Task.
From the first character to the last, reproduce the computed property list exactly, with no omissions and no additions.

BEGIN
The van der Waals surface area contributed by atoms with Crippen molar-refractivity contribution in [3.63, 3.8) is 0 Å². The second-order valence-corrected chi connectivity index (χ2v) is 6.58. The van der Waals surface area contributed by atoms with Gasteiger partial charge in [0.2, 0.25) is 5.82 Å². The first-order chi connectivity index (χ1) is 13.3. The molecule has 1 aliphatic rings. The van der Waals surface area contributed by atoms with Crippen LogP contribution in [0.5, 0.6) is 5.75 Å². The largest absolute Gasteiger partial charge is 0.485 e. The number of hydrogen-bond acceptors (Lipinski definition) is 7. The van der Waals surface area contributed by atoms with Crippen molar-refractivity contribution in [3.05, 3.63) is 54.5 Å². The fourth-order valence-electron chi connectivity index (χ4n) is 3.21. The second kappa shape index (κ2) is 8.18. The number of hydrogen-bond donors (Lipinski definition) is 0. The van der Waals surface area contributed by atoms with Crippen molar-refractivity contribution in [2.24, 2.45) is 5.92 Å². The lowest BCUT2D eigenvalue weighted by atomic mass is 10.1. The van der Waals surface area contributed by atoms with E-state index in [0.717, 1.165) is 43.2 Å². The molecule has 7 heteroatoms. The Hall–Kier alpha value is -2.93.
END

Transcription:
The van der Waals surface area contributed by atoms with Crippen molar-refractivity contribution in [3.63, 3.8) is 0 Å². The second-order valence-corrected chi connectivity index (χ2v) is 6.58. The van der Waals surface area contributed by atoms with Gasteiger partial charge in [0.2, 0.25) is 5.82 Å². The first-order chi connectivity index (χ1) is 13.3. The molecule has 1 aliphatic rings. The van der Waals surface area contributed by atoms with Crippen LogP contribution in [0.5, 0.6) is 5.75 Å². The largest absolute Gasteiger partial charge is 0.485 e. The number of hydrogen-bond acceptors (Lipinski definition) is 7. The van der Waals surface area contributed by atoms with Crippen molar-refractivity contribution in [3.05, 3.63) is 54.5 Å². The fourth-order valence-electron chi connectivity index (χ4n) is 3.21. The second kappa shape index (κ2) is 8.18. The number of hydrogen-bond donors (Lipinski definition) is 0. The van der Waals surface area contributed by atoms with Crippen molar-refractivity contribution in [2.24, 2.45) is 5.92 Å². The lowest BCUT2D eigenvalue weighted by atomic mass is 10.1. The van der Waals surface area contributed by atoms with E-state index in [0.717, 1.165) is 43.2 Å². The molecule has 7 heteroatoms. The Hall–Kier alpha value is -2.93.